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TOPIC: public domain?

public domain? 28 Aug 2005 17:59 #10811

  • cinemafan
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so whats the deal with public domain?

how old does film need to before its public?

what are some public domain titles?
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Re: public domain? 28 Aug 2005 19:57 #10812

  • cinemafan
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I am guessing that the better older films...

Rebel Without A Cause, Casablanca that lot...have had their copyrights extended?

is this the case? and Does anyone know of a good list of public domain films?
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Re: public domain? 28 Aug 2005 21:39 #10813

  • Larry Thomas
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Yes, that is the case. Occasionally a major title like His Girl Friday or McLintock! will slip thru the cracks. Many p.d. titles are "b" movies from past decades, foreign films, indies who didn't have the money to do a copyright in the first place, etc.

Do a Google search for "public domain films." I had an account do that and found lots of info on the subject.
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Re: public domain? 28 Aug 2005 22:17 #10814

  • lionheart
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This seems like a good source to explain what might be in public domain: http://www.openflix.com/information/US-copyright.php

To summarize:

-Films older than 1923 are most likely in public domain (be careful that they have not been revised or added to, such as the addition of a soundtrack to a silent film)

-Films from 1923 to 1963 whose copyright owners failed to extend their copyright during the 28th year (the last year of their original term) are most likely in the public domain. If extended they have protection for a total of 95 years from the time they were published. Revisions or additions to works from any era can add additional copyright protection. Example would be colorizing a black and white film.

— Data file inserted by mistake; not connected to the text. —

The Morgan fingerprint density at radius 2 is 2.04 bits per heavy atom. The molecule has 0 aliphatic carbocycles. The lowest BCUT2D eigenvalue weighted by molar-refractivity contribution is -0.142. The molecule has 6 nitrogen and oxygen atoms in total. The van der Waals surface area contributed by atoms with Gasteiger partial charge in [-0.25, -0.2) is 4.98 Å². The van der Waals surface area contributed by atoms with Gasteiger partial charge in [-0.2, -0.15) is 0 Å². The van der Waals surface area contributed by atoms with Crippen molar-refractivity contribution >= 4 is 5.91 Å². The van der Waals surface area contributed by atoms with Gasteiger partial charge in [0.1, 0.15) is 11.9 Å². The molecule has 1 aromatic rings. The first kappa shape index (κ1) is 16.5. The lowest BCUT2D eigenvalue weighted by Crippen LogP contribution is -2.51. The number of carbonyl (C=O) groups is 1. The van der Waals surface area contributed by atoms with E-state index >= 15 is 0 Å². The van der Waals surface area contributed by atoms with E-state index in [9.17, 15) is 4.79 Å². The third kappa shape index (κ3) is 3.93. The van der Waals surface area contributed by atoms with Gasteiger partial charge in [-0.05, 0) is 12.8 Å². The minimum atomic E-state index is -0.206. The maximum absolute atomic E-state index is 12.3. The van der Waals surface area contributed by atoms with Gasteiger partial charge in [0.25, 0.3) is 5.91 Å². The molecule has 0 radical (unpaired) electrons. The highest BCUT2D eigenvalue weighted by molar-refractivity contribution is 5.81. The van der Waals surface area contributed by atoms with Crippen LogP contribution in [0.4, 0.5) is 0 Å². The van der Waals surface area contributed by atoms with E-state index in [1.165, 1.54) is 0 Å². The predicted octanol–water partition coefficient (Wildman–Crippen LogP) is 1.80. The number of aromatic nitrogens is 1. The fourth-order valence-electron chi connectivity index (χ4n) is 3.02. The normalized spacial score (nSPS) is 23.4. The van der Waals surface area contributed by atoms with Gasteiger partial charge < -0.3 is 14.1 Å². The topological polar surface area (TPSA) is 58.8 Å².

-Also films may be protected by copyrights on books, plays, or other works from whence the story originated.

-Films made by or for the U.S. government are most likely public domain.

-Films made before 1989 that didn't include a proper copyright notice are normally public domain. Films made after March 1989 don't require a proper copyright notice to be protected, so almost nothing after that time is public domain except government works.

-Treaties like GATT and NAFTA caused foreign films that used to be in the U.S. public domain to now become protected. So, unless the film was made before 1923, a foreign film is now most likely copyright protected.

One of the most interesting statements on the referenced openflix page is "Copyright status for any particular movie can only be determined though the judicial system." They say they have made a good faith effort to determine what is in the public domain, but...they still make this statement to cover their backsides. Almost every source you can find for public domain recommends you do your own research. Even the Library of Congress Copyright Clearance Office who offers to do your research for you for a fee will not absolutely guarantee that a work found by them to be public domain is actually and truly without possible legal claims for copyright. It's a complicated issue.

That said, I tend to think that if an older classic film is being reproduced, broadcast, and sold without royalties being paid to the previous copyright holder or the creator, then it would probably be fairly safe to play it in a theater without fear of reprisal. However, that is just my opinion. Your mileage may vary. I wouldn't want to be the first to test the waters, but if I see that there are several major video companies selling copies of a work all over the internet and they don't have a licensing agreement, then I might be willing to take a chance. How would I know they don't have a licensing agreement? That is where my own research becomes necessary. I would check websites that list public domain works to see if the particular film is on their lists, hopefully on several lists. Certain companies seem to deal almost exclusively in public domain works. I would also check the library of congress website. I would never trust a single source.

As for which exact sites provide lists, I will let you do your own web search. It's not that hard and I don't want to promote any specific one for fear they may have made a mistake here or there.
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Re: public domain? 28 Aug 2005 22:31 #10815

  • lionheart
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Also, be careful that things like musical scores don't have their own copyright protection. Seems to me that was how "It's a Wonderful Life" was removed from the public domain and placed back under copyright protection. The music was copyrighted.
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Re: public domain? 29 Aug 2005 00:45 #10816

  • Ken Layton
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That's what did happen with "It's A Wonderful Life". For years the movie itself was in the public domain, but the music in it was not!
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